3. A mentoring relationship can be as short as a single conversation or one that lasts for years…it depends on what the people involved create.

4. Align what you’d like to learn with what you think your mentor can teach you. If you admire someone’s ability to speak in front of a group, then to approach him/her about becoming a more comfortable speaker is probably a good goal and fit. If you’ve watched someone align two opposite sides around an issue, then you have a potential mentor who can help you learn collaboration and conflict techniques.

5. Prepare to approach a mentor: the easier and more comfortable you make your initial conversation, the more likely the individual is to say ‘yes.’ Know what you’d like to learn and why. Know how that learning will improve you as a professional. Be ready to suggest some structure that will help a relationship thrive. For example, you might say:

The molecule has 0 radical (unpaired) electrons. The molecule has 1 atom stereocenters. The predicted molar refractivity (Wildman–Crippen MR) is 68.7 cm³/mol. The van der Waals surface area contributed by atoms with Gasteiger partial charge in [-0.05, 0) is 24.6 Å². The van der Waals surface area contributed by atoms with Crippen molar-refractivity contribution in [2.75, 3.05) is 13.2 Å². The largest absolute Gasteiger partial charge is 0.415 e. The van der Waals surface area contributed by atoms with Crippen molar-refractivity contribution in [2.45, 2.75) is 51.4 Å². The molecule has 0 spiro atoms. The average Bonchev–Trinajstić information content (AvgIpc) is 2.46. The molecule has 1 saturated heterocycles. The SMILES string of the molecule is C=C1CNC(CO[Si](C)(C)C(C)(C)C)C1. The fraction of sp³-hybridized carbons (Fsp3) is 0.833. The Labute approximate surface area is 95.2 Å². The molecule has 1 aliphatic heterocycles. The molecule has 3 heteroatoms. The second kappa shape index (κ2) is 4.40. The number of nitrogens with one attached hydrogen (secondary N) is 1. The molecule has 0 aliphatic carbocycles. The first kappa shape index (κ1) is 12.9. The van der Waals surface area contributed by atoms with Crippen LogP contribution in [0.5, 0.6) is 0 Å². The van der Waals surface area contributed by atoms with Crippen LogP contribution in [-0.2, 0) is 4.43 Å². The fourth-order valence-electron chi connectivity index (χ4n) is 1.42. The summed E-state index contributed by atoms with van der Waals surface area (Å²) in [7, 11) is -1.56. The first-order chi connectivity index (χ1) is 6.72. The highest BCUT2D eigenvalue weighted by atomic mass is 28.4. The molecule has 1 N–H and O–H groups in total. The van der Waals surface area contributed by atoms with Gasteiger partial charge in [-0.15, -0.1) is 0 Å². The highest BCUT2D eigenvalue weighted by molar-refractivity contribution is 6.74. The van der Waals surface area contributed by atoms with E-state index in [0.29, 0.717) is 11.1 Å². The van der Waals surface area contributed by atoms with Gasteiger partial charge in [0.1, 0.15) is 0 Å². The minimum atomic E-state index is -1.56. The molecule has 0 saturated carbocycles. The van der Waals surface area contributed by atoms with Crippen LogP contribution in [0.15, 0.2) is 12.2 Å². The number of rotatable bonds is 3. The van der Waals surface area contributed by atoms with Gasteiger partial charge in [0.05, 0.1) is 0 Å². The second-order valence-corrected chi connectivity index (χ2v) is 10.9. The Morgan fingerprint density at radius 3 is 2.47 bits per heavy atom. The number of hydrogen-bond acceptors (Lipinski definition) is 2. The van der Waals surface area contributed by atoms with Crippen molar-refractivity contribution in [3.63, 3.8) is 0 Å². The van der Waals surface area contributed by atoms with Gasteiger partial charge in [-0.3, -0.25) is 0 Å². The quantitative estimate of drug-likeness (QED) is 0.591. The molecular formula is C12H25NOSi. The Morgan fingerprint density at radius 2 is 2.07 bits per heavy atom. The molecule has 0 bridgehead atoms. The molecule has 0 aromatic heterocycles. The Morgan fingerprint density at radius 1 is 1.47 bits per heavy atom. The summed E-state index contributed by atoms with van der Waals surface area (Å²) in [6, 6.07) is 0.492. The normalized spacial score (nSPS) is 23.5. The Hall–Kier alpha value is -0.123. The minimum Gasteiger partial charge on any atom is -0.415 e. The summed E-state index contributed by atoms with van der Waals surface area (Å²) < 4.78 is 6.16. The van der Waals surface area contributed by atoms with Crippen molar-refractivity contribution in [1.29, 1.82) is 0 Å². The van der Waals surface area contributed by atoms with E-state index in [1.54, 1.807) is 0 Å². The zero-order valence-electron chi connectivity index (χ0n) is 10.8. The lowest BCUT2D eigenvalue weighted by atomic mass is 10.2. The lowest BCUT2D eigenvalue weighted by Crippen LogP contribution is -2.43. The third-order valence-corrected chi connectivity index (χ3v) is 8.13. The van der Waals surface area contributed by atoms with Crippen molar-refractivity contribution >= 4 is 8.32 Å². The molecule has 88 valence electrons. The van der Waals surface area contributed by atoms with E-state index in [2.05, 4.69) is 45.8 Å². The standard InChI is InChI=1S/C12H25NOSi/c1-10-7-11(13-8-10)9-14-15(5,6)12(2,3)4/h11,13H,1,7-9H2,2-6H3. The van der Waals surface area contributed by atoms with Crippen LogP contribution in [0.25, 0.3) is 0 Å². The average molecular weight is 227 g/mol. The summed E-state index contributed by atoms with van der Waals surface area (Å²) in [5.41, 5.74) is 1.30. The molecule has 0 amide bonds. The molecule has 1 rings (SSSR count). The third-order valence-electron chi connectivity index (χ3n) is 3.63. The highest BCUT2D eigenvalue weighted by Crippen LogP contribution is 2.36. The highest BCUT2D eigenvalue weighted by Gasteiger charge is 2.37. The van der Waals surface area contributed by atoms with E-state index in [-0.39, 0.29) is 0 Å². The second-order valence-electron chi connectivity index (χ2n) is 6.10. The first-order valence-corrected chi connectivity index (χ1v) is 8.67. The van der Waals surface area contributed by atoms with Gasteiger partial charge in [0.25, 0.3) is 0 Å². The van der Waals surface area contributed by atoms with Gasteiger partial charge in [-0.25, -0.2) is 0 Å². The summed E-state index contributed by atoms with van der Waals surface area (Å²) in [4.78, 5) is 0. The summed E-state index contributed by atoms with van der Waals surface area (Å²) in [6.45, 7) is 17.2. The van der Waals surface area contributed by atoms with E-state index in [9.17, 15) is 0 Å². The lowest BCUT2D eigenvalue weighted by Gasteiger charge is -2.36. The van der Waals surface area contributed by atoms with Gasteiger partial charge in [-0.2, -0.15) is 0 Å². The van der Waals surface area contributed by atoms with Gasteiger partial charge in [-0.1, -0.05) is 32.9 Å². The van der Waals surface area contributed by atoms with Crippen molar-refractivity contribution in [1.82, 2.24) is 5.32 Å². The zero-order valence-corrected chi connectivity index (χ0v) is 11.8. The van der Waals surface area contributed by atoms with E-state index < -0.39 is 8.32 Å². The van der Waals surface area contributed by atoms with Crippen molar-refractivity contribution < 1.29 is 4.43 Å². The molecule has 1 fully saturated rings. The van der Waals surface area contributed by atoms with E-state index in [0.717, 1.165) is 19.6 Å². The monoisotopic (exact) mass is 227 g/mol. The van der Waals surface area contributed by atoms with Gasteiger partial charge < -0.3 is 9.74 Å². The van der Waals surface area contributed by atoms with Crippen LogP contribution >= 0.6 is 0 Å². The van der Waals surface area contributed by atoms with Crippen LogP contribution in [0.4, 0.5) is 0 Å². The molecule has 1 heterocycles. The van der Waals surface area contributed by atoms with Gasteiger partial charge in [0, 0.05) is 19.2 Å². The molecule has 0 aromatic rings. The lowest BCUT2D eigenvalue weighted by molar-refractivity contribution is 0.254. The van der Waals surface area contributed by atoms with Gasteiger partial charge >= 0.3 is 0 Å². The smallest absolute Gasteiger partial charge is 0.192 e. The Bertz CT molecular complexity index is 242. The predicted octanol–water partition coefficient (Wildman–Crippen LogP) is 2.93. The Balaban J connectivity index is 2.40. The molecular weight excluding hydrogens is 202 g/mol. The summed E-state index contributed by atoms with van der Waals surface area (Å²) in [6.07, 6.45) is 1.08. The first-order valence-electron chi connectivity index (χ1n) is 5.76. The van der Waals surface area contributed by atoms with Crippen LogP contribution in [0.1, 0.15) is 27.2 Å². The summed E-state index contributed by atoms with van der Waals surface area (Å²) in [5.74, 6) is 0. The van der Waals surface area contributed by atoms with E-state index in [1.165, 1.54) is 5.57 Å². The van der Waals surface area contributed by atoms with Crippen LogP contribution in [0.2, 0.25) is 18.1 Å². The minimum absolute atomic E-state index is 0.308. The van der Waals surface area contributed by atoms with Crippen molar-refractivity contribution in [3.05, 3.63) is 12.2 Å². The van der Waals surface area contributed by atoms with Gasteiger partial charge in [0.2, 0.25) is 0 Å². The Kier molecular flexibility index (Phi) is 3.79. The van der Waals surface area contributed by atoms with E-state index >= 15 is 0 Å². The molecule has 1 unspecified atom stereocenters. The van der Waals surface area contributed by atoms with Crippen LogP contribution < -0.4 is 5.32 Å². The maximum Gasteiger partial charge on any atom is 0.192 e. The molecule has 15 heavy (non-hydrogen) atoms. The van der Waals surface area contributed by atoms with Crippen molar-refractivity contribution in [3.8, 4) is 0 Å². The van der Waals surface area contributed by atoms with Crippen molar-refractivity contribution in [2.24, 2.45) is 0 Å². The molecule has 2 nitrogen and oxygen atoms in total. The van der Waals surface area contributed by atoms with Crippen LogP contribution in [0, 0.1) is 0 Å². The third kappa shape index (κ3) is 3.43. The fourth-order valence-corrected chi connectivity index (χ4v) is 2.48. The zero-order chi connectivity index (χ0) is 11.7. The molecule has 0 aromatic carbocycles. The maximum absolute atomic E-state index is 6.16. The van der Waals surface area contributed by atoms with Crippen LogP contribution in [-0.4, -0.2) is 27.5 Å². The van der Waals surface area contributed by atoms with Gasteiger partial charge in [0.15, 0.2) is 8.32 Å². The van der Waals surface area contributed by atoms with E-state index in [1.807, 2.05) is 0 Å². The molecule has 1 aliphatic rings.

I admire the way you were able to pull together the diverse perspectives of the people on this committee. I know that it would strengthen my value in my workplace if I had those skills. Would you be willing to meet for a short time and discuss the possibility of mentoring me on the skills needed and how I could develop them?

I would be glad to meet at a time and place convenient for you; I’d be delighted to buy you a cup of coffee or tea! I’ll plan to call you at your office to schedule a time that works for you.

So you’re asking for the opportunity to meet and discuss the possibility of mentoring…you’re not requesting a long-term commitment. You have also made it easy for the individual to say ‘yes’ by offering to align with their schedule and time. This really says you are thoughtful and not trying to impose unduly. You have identified something specific that you would like to learn, so you are sending the message that you can identify your own learning goals, and that you will not be dependent upon the mentor to do that for you!